Midwest cheesemakers say milk was still somewhat snug this week, according to Dairy Market News, but near-term expectations are that availability will grow with improved cow comfort weather. Spot milk prices were still above Class III but have edged lower. Cheese orders are somewhat steady but vary plant to plant. Some remain concerned about fulfilling incoming orders while others say tighter milk has brought some balance in cheese inventories.
The July U.S. Dairy Supply and Utilization report (DSU) this week pulled back the curtain a bit. HighGround Dairy economist Betty Berning noted in the September 18 Dairy Radio Now broadcast, the strong domestic usage. She said the July export data had a lot of red in it but the DSU showed domestic cheese, butter and powder disappearance was up from a year ago and cited dry whey as an example. Dry whey exports were down nearly 43 percent in July, she said, while domestic whey disappearance was up 47 percent, leaving total utilization flat.
Total cheese consumption was up 2.5 percent from a year ago, thanks to a 2.8 percent gain in domestic utilization, particularly of American cheese, says HGD, which offset the minor decline in other-cheese domestic use. Total cheese exports were slightly below 2022 volumes.
In politics, the Agriculture Department announced this week that it will provide financial assistance to dairy farmers affected by natural disasters. The National Milk Producers Federation praised the action. NMPF stated, “The Milk Loss Assistance program will compensate eligible dairy farms and processors for milk dumped due to qualifying disaster events in 2020, 2021 and 2022, including droughts, wildfires, hurricanes, floods, derechos, excessive heat, winter storms and smoke exposure.”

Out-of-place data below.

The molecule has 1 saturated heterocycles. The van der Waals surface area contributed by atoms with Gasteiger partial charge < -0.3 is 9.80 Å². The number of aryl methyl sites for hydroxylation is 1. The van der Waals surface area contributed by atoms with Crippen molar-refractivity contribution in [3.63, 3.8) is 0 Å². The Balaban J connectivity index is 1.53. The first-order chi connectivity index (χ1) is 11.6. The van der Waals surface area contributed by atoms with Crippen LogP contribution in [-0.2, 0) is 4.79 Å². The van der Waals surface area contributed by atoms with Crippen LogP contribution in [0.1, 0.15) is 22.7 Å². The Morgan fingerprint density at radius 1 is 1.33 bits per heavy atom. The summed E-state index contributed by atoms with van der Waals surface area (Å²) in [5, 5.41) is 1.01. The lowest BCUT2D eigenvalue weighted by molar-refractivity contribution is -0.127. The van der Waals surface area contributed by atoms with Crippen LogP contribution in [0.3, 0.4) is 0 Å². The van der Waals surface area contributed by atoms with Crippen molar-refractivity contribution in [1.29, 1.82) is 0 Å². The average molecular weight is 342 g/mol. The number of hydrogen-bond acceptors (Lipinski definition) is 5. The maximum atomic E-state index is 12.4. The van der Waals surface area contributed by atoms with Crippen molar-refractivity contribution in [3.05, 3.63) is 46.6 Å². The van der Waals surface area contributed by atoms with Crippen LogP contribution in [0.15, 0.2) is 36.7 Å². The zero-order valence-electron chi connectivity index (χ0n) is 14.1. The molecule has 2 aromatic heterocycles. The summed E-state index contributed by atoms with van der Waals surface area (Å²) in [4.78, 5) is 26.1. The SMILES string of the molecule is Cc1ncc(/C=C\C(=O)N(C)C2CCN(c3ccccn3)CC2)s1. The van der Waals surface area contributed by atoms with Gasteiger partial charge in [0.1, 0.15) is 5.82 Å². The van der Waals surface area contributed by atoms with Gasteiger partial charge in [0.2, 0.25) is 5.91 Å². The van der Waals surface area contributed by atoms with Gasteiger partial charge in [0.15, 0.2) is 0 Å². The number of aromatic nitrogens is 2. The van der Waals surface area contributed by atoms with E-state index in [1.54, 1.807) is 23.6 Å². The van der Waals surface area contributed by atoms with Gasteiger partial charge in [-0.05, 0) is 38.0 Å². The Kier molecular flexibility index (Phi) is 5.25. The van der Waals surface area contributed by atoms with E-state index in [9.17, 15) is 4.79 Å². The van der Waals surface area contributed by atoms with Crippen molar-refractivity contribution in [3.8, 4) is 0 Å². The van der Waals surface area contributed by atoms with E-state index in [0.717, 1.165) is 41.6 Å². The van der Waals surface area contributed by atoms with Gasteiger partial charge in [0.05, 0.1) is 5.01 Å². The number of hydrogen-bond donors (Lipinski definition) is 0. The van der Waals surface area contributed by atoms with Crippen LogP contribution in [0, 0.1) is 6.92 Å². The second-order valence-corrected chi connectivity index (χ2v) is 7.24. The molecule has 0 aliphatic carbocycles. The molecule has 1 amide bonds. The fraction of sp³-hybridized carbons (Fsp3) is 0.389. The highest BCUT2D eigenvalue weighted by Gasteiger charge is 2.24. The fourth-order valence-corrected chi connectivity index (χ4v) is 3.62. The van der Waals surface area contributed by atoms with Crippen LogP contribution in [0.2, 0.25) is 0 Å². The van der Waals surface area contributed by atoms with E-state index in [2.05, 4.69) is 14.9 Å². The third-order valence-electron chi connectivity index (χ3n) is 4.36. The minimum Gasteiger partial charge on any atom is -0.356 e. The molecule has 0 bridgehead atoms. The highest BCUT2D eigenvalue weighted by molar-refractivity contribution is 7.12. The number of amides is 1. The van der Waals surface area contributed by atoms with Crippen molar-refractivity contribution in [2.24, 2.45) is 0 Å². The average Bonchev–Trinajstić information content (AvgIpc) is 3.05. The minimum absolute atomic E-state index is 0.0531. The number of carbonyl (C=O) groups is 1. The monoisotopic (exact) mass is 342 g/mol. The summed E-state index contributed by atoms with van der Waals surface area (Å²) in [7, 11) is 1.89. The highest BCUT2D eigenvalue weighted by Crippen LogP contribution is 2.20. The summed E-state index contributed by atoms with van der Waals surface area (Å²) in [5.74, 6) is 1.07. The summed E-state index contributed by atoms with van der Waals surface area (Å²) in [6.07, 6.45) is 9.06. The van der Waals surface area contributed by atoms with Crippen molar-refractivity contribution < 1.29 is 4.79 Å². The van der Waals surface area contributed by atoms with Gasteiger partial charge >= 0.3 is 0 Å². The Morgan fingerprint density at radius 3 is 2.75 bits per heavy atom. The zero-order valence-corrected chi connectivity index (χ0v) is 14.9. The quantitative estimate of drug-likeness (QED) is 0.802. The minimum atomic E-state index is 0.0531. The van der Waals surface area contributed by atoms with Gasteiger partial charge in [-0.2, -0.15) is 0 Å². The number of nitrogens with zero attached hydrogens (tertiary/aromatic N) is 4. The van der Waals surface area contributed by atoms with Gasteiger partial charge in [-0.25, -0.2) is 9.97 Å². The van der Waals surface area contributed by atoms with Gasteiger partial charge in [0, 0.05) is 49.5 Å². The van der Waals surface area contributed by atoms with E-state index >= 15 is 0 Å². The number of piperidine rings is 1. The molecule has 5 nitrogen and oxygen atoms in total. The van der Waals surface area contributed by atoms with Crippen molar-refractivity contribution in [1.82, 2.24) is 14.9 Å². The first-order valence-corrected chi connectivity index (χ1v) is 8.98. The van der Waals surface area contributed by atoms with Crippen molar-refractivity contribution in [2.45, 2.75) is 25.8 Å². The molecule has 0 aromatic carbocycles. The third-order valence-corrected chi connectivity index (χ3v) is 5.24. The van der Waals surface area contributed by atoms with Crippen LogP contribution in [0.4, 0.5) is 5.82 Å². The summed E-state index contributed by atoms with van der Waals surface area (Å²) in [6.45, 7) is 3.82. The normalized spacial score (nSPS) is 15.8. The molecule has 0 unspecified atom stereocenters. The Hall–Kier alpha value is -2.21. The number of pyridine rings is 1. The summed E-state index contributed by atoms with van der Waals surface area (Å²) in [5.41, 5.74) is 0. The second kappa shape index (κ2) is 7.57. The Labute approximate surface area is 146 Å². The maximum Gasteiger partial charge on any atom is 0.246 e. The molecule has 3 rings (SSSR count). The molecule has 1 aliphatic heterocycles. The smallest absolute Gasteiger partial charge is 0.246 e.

NMPF president and CEO, Jim Mulhern, stated, “On top of the challenges created by wild price gyrations and the COVID-19 pandemic, dairy farmers since 2020 have also faced an inadequate federal mechanism for addressing unforeseen weather catastrophes, further straining finances at a time when strains have been hard to bear. NMPF never accepted that situation, and we’re very appreciative of USDA’s diligent work over several months to finalize the compensation plan that will address this backlog of disaster assistance.”
Lawmakers in Washington were told this week that limiting full-fat dairy is no longer science-based. Roberta Wagner, senior vice president for regulatory and scientific affairs with the International Dairy Foods Association (IDFA), provided oral testimony to the 2025 Dietary Guidelines Advisory Committee (DGAC), a panel of 20 nutrition and public health experts tasked with providing a scientific report to inform the federal government’s next update to the Dietary Guidelines for Americans (DGA).
In her testimony, Wagner stressed that 90 percent of Americans do not consume enough dairy to meet dietary recommendations, according to the 2020-2025 DGA report. She urged the committee to “maintain nutrient-rich dairy foods as a central part of a healthy diet,” and stressed that “new science shows that limiting dairy based on fat level, as current guidelines recommend, does not lead to better health outcomes.”
She stated that “an overwhelming body of scientific evidence demonstrates that dairy should be part of healthy eating patterns for all Americans, at all life stages and with various dietary needs.
“The DGA have long recognized the inherent benefits of dairy products, including milk, yogurt and cheese, as important sources of nutrients and associated with better health outcomes. At a time when people are not meeting DGA recommendations for dairy, deterring intake due to fat level is not science-based, nor is it in the best interest of public health,” Wagner charged.
NMPF’s Regulatory Affairs Director, Miquela Hanselman, along with an Olympic athlete and dairy farmer, Elle St. Pierre, also testified at the DGA, stating, “Dairy is a critical component of diet that should be considered in light of its full range of benefits.”